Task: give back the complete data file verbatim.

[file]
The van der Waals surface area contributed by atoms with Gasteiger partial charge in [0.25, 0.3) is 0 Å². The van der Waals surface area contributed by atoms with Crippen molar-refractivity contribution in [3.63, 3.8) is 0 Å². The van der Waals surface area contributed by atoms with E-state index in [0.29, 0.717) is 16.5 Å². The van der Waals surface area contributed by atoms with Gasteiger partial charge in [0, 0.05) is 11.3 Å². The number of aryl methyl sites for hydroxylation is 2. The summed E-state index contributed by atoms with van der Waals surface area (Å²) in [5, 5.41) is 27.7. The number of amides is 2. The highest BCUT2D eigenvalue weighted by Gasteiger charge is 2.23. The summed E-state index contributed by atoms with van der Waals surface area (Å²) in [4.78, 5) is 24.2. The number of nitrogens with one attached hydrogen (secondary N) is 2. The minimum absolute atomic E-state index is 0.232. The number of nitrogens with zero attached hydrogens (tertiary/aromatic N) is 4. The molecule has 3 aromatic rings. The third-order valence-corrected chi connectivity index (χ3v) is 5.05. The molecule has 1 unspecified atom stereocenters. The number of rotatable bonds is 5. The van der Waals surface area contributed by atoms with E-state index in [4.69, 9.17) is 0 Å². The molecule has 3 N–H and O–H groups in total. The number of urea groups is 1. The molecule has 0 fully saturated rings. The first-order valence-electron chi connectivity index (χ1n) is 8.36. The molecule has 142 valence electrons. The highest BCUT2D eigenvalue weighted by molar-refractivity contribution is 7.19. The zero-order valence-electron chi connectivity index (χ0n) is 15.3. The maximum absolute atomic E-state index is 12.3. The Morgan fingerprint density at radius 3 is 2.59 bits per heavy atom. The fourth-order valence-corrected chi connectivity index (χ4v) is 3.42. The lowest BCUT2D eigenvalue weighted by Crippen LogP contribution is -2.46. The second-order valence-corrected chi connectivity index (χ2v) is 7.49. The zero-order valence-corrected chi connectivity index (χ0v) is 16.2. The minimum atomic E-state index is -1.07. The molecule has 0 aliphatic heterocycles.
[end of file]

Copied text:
The van der Waals surface area contributed by atoms with Gasteiger partial charge in [0.25, 0.3) is 0 Å². The van der Waals surface area contributed by atoms with Crippen molar-refractivity contribution in [3.63, 3.8) is 0 Å². The van der Waals surface area contributed by atoms with E-state index in [0.29, 0.717) is 16.5 Å². The van der Waals surface area contributed by atoms with Gasteiger partial charge in [0, 0.05) is 11.3 Å². The number of aryl methyl sites for hydroxylation is 2. The summed E-state index contributed by atoms with van der Waals surface area (Å²) in [5, 5.41) is 27.7. The number of amides is 2. The highest BCUT2D eigenvalue weighted by Gasteiger charge is 2.23. The summed E-state index contributed by atoms with van der Waals surface area (Å²) in [4.78, 5) is 24.2. The number of nitrogens with one attached hydrogen (secondary N) is 2. The minimum absolute atomic E-state index is 0.232. The number of nitrogens with zero attached hydrogens (tertiary/aromatic N) is 4. The molecule has 3 aromatic rings. The third-order valence-corrected chi connectivity index (χ3v) is 5.05. The molecule has 1 unspecified atom stereocenters. The number of rotatable bonds is 5. The van der Waals surface area contributed by atoms with E-state index in [4.69, 9.17) is 0 Å². The molecule has 3 N–H and O–H groups in total. The number of urea groups is 1. The molecule has 0 fully saturated rings. The first-order valence-electron chi connectivity index (χ1n) is 8.36. The molecule has 142 valence electrons. The highest BCUT2D eigenvalue weighted by molar-refractivity contribution is 7.19. The zero-order valence-electron chi connectivity index (χ0n) is 15.3. The maximum absolute atomic E-state index is 12.3. The Morgan fingerprint density at radius 3 is 2.59 bits per heavy atom. The fourth-order valence-corrected chi connectivity index (χ4v) is 3.42. The lowest BCUT2D eigenvalue weighted by Crippen LogP contribution is -2.46. The second-order valence-corrected chi connectivity index (χ2v) is 7.49. The zero-order valence-corrected chi connectivity index (χ0v) is 16.2. The minimum atomic E-state index is -1.07. The molecule has 0 aliphatic heterocycles.